The use of the terms “a”, “an”, “the” and similar terms in the context of describing the invention are to be construed to cover both the singular and the plural, unless otherwise indicated herein or clearly contradicted by context. The terms “comprising”, “having”, “including” and “containing” are to be construed as open-ended terms (i.e., meaning “including, but not limited to,”) unless otherwise noted. The terms “substantially”, “generally” and other words of degree are relative modifiers intended to indicate permissible variation from the characteristic so modified. The use of such terms in describing a physical or functional characteristic of the invention is not intended to limit such characteristic to the absolute value which the term modifies, but rather to provide an approximation of the value of such physical or functional characteristic.

Terms concerning attachments, coupling and the like, such as “attached”, “coupled”, “connected” and “interconnected”, refer to a relationship wherein structures are secured or attached to one another either directly or indirectly through intervening structures, as well as both moveable and rigid attachments or relationships, unless specified herein or clearly indicated by context. The terms “operatively connected” and “operatively attached” describe such an attachment, coupling or connection that allows the pertinent structures to operate as intended by virtue of that relationship.

The use of any and all examples or exemplary language (e.g., “such as” and “preferably”) herein is intended merely to better illuminate the invention and the preferred embodiments thereof, and not to place a limitation on the scope of the invention. Nothing in the specification should be construed as indicating any element as essential to the practice of the invention unless so stated with specificity. Several terms are specifically defined herein. These terms are to be given their broadest reasonable construction consistent with such definitions, as follows:

The term “milled material” and similar terms refer to Portland cement concrete material and asphalt pavement material that has been removed from a roadway by a milling machine, as well as base material in a road bed that has been pulverized by a road stabilizer.

The term “asphalt cement” refers to a bituminous fluid that is used in combination with aggregate materials in the production of asphalt paving material. The term “asphalt cement” includes asphalt emulsions which are chemically stabilized dispersions of asphalt cement in water.

The term “asphalt paving material” refers to a bituminous paving mixture that is comprised of asphalt cement and crushed stone, recycled asphalt shingles, milled materials and/or other aggregate materials of varying particle size, and which is used for paving purposes. Asphalt paving material includes HMA, which is heated, and CMA, which is not heated.

The term “roadworking material” refers to milled material and/or asphalt paving material.

The term “working machine” refers to a vehicle or machine that includes a working component which is adapted to perform a working operation on a roadway or road bed, and includes machines called milling machines, cold planers, road stabilizers, reclaiming machines, asphalt paving machines, pavers, and material transfer vehicles.

The term “linear actuator” refers to an electric, pneumatic, hydraulic, electro-hydraulic or mechanical device that generates force which is directed in a straight line.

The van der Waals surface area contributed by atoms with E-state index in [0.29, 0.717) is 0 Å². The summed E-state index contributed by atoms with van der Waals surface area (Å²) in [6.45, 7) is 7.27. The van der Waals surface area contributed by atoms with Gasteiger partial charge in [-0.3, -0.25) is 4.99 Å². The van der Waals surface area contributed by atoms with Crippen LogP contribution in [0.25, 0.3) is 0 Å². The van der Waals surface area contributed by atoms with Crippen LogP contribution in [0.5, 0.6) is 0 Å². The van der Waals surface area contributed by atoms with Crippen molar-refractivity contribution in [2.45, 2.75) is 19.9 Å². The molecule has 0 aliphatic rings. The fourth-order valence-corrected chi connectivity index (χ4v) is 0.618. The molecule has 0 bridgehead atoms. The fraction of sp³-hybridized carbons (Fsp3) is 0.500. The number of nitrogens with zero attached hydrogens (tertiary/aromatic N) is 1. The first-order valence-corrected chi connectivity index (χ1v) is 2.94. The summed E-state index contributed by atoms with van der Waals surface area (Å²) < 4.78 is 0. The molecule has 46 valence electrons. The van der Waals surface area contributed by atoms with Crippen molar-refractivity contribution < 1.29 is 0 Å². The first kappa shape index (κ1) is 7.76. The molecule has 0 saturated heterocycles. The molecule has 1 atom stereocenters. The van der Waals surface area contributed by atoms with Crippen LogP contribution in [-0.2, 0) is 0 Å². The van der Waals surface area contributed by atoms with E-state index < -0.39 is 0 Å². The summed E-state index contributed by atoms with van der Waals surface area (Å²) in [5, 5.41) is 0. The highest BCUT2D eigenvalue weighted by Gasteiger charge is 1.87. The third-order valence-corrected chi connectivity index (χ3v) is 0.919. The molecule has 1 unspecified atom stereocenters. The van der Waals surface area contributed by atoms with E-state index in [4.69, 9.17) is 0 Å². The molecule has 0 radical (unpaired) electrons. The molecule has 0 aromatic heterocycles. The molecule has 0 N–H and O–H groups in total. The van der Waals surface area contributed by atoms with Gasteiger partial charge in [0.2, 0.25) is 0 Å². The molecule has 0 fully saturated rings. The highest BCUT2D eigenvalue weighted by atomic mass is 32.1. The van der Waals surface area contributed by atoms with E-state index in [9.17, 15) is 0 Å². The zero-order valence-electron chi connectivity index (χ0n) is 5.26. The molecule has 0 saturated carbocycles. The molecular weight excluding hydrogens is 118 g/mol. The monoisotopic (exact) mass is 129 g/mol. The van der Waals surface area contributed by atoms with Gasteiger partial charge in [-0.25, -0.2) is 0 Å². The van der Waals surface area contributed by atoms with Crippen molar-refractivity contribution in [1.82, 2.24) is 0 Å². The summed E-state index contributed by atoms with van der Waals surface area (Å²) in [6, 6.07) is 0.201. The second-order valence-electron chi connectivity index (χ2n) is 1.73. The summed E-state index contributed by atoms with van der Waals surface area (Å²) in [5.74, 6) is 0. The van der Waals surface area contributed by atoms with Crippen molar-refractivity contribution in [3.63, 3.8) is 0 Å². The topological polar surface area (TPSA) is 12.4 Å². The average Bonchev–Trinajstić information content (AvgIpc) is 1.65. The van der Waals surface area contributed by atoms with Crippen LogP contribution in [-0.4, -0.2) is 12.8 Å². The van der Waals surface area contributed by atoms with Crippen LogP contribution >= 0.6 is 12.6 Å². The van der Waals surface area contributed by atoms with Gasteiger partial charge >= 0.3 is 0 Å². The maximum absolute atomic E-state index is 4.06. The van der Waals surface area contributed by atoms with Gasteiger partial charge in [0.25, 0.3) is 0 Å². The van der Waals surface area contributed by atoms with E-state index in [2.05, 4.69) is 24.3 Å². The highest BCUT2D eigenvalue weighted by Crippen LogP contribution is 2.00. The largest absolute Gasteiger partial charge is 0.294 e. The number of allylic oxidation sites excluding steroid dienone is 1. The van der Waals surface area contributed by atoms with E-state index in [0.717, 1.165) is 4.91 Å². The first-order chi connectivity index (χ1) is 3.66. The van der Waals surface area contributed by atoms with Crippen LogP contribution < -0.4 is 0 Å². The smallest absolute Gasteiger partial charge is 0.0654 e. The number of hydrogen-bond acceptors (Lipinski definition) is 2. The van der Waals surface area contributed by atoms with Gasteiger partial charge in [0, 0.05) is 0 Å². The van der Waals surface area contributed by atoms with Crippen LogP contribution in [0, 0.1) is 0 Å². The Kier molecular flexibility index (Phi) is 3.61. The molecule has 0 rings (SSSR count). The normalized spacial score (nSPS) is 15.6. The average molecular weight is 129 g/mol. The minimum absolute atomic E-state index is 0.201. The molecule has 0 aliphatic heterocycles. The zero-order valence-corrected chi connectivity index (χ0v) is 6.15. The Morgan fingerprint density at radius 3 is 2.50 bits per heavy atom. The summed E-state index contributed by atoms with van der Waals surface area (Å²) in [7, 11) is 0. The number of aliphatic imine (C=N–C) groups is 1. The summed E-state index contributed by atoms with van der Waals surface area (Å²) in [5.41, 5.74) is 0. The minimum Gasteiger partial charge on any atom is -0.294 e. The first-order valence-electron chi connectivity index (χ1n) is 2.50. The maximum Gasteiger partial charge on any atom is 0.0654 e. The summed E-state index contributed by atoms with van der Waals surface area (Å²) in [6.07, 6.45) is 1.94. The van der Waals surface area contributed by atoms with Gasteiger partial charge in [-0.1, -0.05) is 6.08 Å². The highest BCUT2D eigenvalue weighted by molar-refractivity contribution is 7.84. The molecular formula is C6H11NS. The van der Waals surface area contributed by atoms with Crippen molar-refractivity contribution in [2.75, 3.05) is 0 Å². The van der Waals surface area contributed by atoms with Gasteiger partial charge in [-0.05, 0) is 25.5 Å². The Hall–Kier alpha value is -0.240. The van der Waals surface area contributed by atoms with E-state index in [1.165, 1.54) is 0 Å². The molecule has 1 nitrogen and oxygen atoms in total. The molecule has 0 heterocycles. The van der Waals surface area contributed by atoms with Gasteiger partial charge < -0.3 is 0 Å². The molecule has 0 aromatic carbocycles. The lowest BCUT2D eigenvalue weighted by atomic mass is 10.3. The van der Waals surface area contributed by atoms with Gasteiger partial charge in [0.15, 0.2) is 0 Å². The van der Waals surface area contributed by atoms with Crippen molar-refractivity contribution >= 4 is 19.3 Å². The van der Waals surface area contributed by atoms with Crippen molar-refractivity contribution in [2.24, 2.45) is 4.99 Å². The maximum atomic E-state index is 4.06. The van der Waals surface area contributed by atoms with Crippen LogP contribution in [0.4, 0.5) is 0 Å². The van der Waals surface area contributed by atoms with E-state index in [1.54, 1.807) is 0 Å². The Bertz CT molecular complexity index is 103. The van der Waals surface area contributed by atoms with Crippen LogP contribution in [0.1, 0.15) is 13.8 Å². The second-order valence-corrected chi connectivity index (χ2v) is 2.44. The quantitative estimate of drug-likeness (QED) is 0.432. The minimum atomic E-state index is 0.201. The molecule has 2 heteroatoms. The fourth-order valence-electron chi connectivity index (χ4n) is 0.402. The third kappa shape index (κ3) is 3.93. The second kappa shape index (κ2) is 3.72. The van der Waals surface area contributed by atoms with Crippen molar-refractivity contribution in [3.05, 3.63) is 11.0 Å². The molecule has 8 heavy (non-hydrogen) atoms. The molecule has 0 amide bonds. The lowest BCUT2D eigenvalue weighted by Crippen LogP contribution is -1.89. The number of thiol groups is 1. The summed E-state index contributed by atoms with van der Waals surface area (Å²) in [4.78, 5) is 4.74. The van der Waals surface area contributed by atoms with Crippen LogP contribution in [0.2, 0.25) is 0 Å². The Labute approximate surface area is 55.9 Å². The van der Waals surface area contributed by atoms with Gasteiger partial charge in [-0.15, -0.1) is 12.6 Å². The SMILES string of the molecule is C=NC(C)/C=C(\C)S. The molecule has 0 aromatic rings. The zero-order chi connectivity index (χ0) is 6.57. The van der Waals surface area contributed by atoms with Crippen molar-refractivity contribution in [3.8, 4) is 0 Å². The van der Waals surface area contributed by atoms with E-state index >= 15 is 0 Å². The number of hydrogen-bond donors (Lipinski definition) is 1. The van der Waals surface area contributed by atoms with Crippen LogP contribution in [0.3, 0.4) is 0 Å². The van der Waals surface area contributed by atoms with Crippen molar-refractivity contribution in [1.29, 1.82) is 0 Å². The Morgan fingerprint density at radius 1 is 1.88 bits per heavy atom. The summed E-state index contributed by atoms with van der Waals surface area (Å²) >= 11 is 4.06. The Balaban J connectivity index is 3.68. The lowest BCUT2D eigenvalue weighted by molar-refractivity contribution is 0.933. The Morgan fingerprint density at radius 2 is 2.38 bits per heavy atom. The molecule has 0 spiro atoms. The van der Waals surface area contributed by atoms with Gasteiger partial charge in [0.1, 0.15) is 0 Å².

The term “working direction” refers to the primary direction of travel of a working machine as it operates in working on a roadway or other surface.

The term “reverse direction” refers to the direction that is opposite to the working direction.

The terms “above”, “upper” and similar terms, when used with respect to a working machine or a component of such a working machine, refer to a relative location or direction away from the surface on which the working machine is operated.

The terms “below”, “lower” and similar terms, when used with respect to a working machine or a component of such a working machine, refer to a relative location or direction towards the surface on which the working machine is being operated.

The term “right”, when used herein to describe a relative position or direction on or in connection with a working machine, or a component thereof, refers to the right side of the machine or component from the perspective of an operator who is operating the working machine as it travels in the working direction.

The term “left”, when used herein to describe a relative position or direction on or in connection with a working machine or a component thereof, refers to the left side of the machine or component from the perspective of an operator who is operating the working machine as it travels in the working direction.

The terms “front”, “forward” and similar terms, when used with respect to a working machine or a component of such a machine, refer to a relative location or direction towards the leading end of the working machine as it travels in the working direction.

The terms “rear”, “behind” and similar terms, when used with respect to a working machine or a component of such a machine, refer to a relative location or direction towards the trailing end of the working machine as it travels in the working direction.

SUMMARY OF THE INVENTION

The invention comprises a control system for automatically slowing or stopping the movement of a working machine during a working operation on a roadway or road bed, and/or for automatically alerting the operator of a working machine when a person or object is detected in one or more proximity detection zones. A preferred embodiment of this system also includes a reverse disable button that is located at the rear of the working machine which may be activated by a ground worker in order to slow or stop the movement of the working machine or to prevent it from moving in a reverse direction, and/or to alert the operator. In a preferred embodiment of the invention, activation of a reverse disable button by a ground worker will quickly bring the working machine to a halt.